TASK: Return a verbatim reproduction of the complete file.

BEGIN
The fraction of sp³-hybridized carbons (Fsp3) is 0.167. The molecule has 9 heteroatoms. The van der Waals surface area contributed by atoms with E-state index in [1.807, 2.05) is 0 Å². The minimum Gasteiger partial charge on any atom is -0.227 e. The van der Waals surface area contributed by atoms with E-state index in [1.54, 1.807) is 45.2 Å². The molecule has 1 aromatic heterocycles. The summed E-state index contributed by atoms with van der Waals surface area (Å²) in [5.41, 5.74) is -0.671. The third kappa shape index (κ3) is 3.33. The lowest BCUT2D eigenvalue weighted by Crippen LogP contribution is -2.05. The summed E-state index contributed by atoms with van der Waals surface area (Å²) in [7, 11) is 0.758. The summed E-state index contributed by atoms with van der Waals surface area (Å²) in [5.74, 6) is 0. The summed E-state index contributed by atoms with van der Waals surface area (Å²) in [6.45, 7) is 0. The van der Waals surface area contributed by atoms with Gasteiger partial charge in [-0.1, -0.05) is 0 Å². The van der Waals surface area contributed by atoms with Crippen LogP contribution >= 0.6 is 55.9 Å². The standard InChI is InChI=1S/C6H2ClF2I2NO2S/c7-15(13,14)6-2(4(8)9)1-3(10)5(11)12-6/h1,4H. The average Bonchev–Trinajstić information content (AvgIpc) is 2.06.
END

The fraction of sp³-hybridized carbons (Fsp3) is 0.167. The molecule has 9 heteroatoms. The van der Waals surface area contributed by atoms with E-state index in [1.807, 2.05) is 0 Å². The minimum Gasteiger partial charge on any atom is -0.227 e. The van der Waals surface area contributed by atoms with E-state index in [1.54, 1.807) is 45.2 Å². The molecule has 1 aromatic heterocycles. The summed E-state index contributed by atoms with van der Waals surface area (Å²) in [5.41, 5.74) is -0.671. The third kappa shape index (κ3) is 3.33. The lowest BCUT2D eigenvalue weighted by Crippen LogP contribution is -2.05. The summed E-state index contributed by atoms with van der Waals surface area (Å²) in [7, 11) is 0.758. The summed E-state index contributed by atoms with van der Waals surface area (Å²) in [5.74, 6) is 0. The summed E-state index contributed by atoms with van der Waals surface area (Å²) in [6.45, 7) is 0. The van der Waals surface area contributed by atoms with Gasteiger partial charge in [-0.1, -0.05) is 0 Å². The van der Waals surface area contributed by atoms with Crippen LogP contribution >= 0.6 is 55.9 Å². The standard InChI is InChI=1S/C6H2ClF2I2NO2S/c7-15(13,14)6-2(4(8)9)1-3(10)5(11)12-6/h1,4H. The average Bonchev–Trinajstić information content (AvgIpc) is 2.06.